It was the possibility of darkness that made the day so bright. - Stephen King
During the eclipse, I took a couple of sequences of photographs, using the same exposure (same ISO, aperture and shutter speed) to record the changing light.
One series of images (shown above) captured the dramatic suddenness of nightfall - that final 30 seconds, from the time that someone cried out “here comes the shadow!” until totality. [all taken at ISO 400, F16, 1/20]
The other sequence (shown below) was taken during the long partial phase of the eclipse, from first contact until about 15 minutes before totality. With the sun at my back I simply snapped photos of the park, about every 10 or 15 minutes. To the naked eye, the gradual darkening was very subtle and not that noticeable for quite some time. The camera tells a different tale, showing the change in light more dramatically. [all taken at ISO 400, F16, 1/320]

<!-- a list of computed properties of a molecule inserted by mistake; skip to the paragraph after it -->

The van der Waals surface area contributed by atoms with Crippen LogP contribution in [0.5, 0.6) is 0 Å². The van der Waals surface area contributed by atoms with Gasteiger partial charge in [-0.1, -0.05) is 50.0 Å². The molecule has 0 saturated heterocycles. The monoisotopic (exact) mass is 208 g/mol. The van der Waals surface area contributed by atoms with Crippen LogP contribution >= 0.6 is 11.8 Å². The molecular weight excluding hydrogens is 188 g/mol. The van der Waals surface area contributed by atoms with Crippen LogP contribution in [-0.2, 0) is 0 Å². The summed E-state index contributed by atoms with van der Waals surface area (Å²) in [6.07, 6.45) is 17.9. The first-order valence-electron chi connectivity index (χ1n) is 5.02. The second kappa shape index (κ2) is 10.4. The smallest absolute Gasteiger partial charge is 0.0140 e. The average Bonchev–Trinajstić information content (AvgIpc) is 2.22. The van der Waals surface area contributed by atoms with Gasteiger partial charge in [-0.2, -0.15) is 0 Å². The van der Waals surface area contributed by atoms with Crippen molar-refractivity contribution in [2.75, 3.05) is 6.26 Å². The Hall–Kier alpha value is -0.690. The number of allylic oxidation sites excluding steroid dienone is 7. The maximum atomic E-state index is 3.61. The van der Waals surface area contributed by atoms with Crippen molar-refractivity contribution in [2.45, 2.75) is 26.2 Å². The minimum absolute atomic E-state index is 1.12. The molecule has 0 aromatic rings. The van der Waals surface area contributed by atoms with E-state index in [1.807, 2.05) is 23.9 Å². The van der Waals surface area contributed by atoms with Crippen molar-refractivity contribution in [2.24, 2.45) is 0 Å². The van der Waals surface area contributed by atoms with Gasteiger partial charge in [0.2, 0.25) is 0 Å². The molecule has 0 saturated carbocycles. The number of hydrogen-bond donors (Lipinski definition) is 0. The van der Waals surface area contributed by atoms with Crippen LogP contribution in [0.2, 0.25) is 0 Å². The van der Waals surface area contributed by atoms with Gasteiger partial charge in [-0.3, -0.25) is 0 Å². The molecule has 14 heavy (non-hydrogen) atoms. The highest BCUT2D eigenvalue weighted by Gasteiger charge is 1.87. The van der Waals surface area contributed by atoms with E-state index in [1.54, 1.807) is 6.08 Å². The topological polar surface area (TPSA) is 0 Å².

In my blissed-out state I might have forgotten to record any video, but thank goodness my "trigger finger" continued to automatically click the shutter. These series tell an interesting story.
Keywords: new images
No comments posted.
In the Moment: Michael Frye's Landscape Photography Blog
Carol Leigh photography blog
David du Chemin photography blog
Fine Art Landscape Photography of Seung Kye Lee
My Modern Met "where art enthusiasts and trend spotters connect over creative ideas"
Ian Plant Dreamscapes photography blog
William Neill's Light on the Landscape photoblog
Art Wolfe blog
Recently read, and highly recommended:
The creative habit (Twyla Tharp)
The museum of extraordinary things (Alice Hoffman)
Snow hunters (Paul Yoon)